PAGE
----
Consumer confidence increases in March

The Conference Board Consumer Confidence Index rose in March, which is a sign consumers feel future job prospects will increase during the next few months. The index grew from 78.3 in February to 82.3 in March. This is the first time the index has surpassed a reading of 82 since January 2008.

Economists had predicted the index would take a tumble in March thanks in part to the harsh winter that occurred over the last few months, according to the Los Angeles Times. Lynn Franco, director of economic indicators at The Conference Board, said consumer confidence should continue to increase as the months progress.

"Consumer confidence improved in March, as expectations for the short-term outlook bounced back from February's decline," Franco said. "While consumers were moderately more upbeat about future job prospects and the overall economy, they were less optimistic about income growth. Overall, consumers expect the economy to continue improving and believe it may even pick up a little steam in the months ahead."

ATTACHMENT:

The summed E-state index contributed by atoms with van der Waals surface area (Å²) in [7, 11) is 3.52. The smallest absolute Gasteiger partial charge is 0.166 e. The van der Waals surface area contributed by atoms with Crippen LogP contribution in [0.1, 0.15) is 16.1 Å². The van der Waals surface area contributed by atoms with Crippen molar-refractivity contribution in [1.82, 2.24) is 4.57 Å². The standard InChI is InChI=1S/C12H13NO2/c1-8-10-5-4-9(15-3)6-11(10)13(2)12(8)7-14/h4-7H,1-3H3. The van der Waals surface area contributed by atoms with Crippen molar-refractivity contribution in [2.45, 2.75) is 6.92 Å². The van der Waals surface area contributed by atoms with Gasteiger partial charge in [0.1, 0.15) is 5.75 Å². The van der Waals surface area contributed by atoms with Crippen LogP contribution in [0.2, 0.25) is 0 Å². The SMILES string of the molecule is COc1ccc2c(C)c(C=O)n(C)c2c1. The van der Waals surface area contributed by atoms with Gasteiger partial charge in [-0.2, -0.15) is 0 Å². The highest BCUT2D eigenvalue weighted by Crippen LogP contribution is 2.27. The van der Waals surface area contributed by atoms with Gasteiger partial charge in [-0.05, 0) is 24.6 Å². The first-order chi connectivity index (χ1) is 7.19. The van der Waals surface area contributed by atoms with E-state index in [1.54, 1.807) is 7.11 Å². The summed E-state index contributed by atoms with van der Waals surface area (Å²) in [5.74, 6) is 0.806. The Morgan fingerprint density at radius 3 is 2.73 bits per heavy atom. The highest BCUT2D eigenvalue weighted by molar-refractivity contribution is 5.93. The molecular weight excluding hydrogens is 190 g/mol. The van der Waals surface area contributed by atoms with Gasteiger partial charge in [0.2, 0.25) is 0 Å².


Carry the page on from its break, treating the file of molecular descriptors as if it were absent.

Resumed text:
Confidence among consumers is important as it can lead to increased consumer spending, which in turn can lead to companies adding new positions to their workforce. Businesses who are looking to add experienced workers to their staffs can enlist the services of operations recruiters.

Although the overall index grew over the past month, consumers' feelings about the workforce remained relatively unchanged from February. According to the index, 13.1 percent of consumers felt that jobs were plentiful.

Guy LeBas, managing director of fixed income strategy at Janney Montgomery Scott LLC, said in an interview with Bloomberg Businessweek consumers' feelings about the economy are judged more on the long term and not the short term.

"Consumers spend based on their expectations and not based on their current levels of income, and consumer expectations were at a very healthy level this month," LeBas said.